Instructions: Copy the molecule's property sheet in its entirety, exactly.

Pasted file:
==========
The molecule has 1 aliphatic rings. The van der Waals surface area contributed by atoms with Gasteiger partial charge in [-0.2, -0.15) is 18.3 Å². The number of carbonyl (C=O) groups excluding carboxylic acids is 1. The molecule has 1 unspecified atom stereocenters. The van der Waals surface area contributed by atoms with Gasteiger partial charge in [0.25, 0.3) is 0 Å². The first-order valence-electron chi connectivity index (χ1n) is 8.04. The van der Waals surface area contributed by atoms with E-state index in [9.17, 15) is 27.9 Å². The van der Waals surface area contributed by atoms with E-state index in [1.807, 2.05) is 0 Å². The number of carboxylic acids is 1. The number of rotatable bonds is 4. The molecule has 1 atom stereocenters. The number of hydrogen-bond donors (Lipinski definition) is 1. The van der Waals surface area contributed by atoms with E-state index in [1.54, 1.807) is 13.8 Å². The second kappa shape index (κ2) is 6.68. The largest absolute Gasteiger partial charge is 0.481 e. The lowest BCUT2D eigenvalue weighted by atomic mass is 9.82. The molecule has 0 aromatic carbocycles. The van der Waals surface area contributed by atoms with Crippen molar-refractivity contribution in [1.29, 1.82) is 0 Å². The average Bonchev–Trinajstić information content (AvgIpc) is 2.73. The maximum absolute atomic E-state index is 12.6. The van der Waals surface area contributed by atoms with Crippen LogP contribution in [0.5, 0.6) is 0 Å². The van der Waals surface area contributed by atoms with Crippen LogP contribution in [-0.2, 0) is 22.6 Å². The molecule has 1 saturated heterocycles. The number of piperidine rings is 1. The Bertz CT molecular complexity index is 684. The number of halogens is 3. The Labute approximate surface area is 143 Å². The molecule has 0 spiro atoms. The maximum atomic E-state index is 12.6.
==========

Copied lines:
The molecule has 1 aliphatic rings. The van der Waals surface area contributed by atoms with Gasteiger partial charge in [-0.2, -0.15) is 18.3 Å². The number of carbonyl (C=O) groups excluding carboxylic acids is 1. The molecule has 1 unspecified atom stereocenters. The van der Waals surface area contributed by atoms with Gasteiger partial charge in [0.25, 0.3) is 0 Å². The first-order valence-electron chi connectivity index (χ1n) is 8.04. The van der Waals surface area contributed by atoms with E-state index in [9.17, 15) is 27.9 Å². The van der Waals surface area contributed by atoms with E-state index in [1.807, 2.05) is 0 Å². The number of carboxylic acids is 1. The number of rotatable bonds is 4. The molecule has 1 atom stereocenters. The number of hydrogen-bond donors (Lipinski definition) is 1. The van der Waals surface area contributed by atoms with E-state index in [1.54, 1.807) is 13.8 Å². The second kappa shape index (κ2) is 6.68. The largest absolute Gasteiger partial charge is 0.481 e. The lowest BCUT2D eigenvalue weighted by atomic mass is 9.82. The molecule has 0 aromatic carbocycles. The van der Waals surface area contributed by atoms with Crippen molar-refractivity contribution in [1.29, 1.82) is 0 Å². The average Bonchev–Trinajstić information content (AvgIpc) is 2.73. The maximum absolute atomic E-state index is 12.6. The van der Waals surface area contributed by atoms with Crippen LogP contribution in [0.5, 0.6) is 0 Å². The van der Waals surface area contributed by atoms with Crippen LogP contribution in [-0.2, 0) is 22.6 Å². The molecule has 1 saturated heterocycles. The number of piperidine rings is 1. The Bertz CT molecular complexity index is 684. The number of halogens is 3. The Labute approximate surface area is 143 Å². The molecule has 0 spiro atoms. The maximum atomic E-state index is 12.6.